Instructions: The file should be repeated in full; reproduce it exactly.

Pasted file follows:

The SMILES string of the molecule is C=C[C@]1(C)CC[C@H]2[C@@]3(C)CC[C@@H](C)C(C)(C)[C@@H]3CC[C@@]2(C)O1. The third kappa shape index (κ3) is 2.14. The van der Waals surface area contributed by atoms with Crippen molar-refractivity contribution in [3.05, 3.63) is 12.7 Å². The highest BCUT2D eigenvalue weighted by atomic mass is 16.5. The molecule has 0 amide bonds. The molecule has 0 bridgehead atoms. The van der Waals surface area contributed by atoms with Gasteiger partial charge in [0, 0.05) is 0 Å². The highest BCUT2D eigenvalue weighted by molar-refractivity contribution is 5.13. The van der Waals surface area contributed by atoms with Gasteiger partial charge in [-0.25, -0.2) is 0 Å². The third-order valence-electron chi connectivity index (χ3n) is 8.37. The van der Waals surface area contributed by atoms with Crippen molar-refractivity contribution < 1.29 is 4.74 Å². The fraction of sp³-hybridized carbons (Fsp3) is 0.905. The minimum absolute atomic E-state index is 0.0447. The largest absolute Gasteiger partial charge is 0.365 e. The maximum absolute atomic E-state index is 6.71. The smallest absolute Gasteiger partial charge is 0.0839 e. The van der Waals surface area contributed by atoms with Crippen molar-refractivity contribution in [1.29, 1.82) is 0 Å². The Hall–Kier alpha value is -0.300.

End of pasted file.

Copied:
The SMILES string of the molecule is C=C[C@]1(C)CC[C@H]2[C@@]3(C)CC[C@@H](C)C(C)(C)[C@@H]3CC[C@@]2(C)O1. The third kappa shape index (κ3) is 2.14. The van der Waals surface area contributed by atoms with Crippen molar-refractivity contribution in [3.05, 3.63) is 12.7 Å². The highest BCUT2D eigenvalue weighted by atomic mass is 16.5. The molecule has 0 amide bonds. The molecule has 0 bridgehead atoms. The van der Waals surface area contributed by atoms with Gasteiger partial charge in [0, 0.05) is 0 Å². The highest BCUT2D eigenvalue weighted by molar-refractivity contribution is 5.13. The van der Waals surface area contributed by atoms with Gasteiger partial charge in [-0.25, -0.2) is 0 Å². The third-order valence-electron chi connectivity index (χ3n) is 8.37. The van der Waals surface area contributed by atoms with Crippen molar-refractivity contribution < 1.29 is 4.74 Å². The fraction of sp³-hybridized carbons (Fsp3) is 0.905. The minimum absolute atomic E-state index is 0.0447. The largest absolute Gasteiger partial charge is 0.365 e. The maximum absolute atomic E-state index is 6.71. The smallest absolute Gasteiger partial charge is 0.0839 e. The van der Waals surface area contributed by atoms with Crippen molar-refractivity contribution in [1.29, 1.82) is 0 Å². The Hall–Kier alpha value is -0.300.